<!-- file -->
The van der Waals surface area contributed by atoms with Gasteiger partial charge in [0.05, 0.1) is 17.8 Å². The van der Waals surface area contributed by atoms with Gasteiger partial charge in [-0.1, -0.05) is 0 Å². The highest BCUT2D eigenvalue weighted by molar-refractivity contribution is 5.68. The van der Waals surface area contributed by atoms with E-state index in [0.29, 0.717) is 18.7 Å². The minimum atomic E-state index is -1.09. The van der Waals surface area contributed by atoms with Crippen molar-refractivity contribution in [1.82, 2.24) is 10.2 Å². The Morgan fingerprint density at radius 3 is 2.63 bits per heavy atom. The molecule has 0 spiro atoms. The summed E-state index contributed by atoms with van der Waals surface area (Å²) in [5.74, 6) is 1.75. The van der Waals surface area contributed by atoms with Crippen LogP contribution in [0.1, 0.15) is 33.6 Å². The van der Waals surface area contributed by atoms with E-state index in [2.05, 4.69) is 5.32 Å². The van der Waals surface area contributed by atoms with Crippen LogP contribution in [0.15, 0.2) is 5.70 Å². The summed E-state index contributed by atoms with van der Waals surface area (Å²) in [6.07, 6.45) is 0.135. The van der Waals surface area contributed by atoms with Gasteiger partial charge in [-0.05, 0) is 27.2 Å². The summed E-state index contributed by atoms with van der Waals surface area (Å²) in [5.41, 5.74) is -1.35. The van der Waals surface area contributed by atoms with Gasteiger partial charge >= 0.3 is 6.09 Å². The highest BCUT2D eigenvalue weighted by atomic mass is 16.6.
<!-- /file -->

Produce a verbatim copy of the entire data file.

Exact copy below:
The van der Waals surface area contributed by atoms with Gasteiger partial charge in [0.05, 0.1) is 17.8 Å². The van der Waals surface area contributed by atoms with Gasteiger partial charge in [-0.1, -0.05) is 0 Å². The highest BCUT2D eigenvalue weighted by molar-refractivity contribution is 5.68. The van der Waals surface area contributed by atoms with E-state index in [0.29, 0.717) is 18.7 Å². The minimum atomic E-state index is -1.09. The van der Waals surface area contributed by atoms with Crippen molar-refractivity contribution in [1.82, 2.24) is 10.2 Å². The Morgan fingerprint density at radius 3 is 2.63 bits per heavy atom. The molecule has 0 spiro atoms. The summed E-state index contributed by atoms with van der Waals surface area (Å²) in [5.74, 6) is 1.75. The van der Waals surface area contributed by atoms with Crippen LogP contribution in [0.1, 0.15) is 33.6 Å². The van der Waals surface area contributed by atoms with E-state index in [2.05, 4.69) is 5.32 Å². The van der Waals surface area contributed by atoms with Crippen LogP contribution in [0.15, 0.2) is 5.70 Å². The summed E-state index contributed by atoms with van der Waals surface area (Å²) in [6.07, 6.45) is 0.135. The van der Waals surface area contributed by atoms with Gasteiger partial charge in [-0.05, 0) is 27.2 Å². The summed E-state index contributed by atoms with van der Waals surface area (Å²) in [5.41, 5.74) is -1.35. The van der Waals surface area contributed by atoms with Gasteiger partial charge >= 0.3 is 6.09 Å². The highest BCUT2D eigenvalue weighted by atomic mass is 16.6.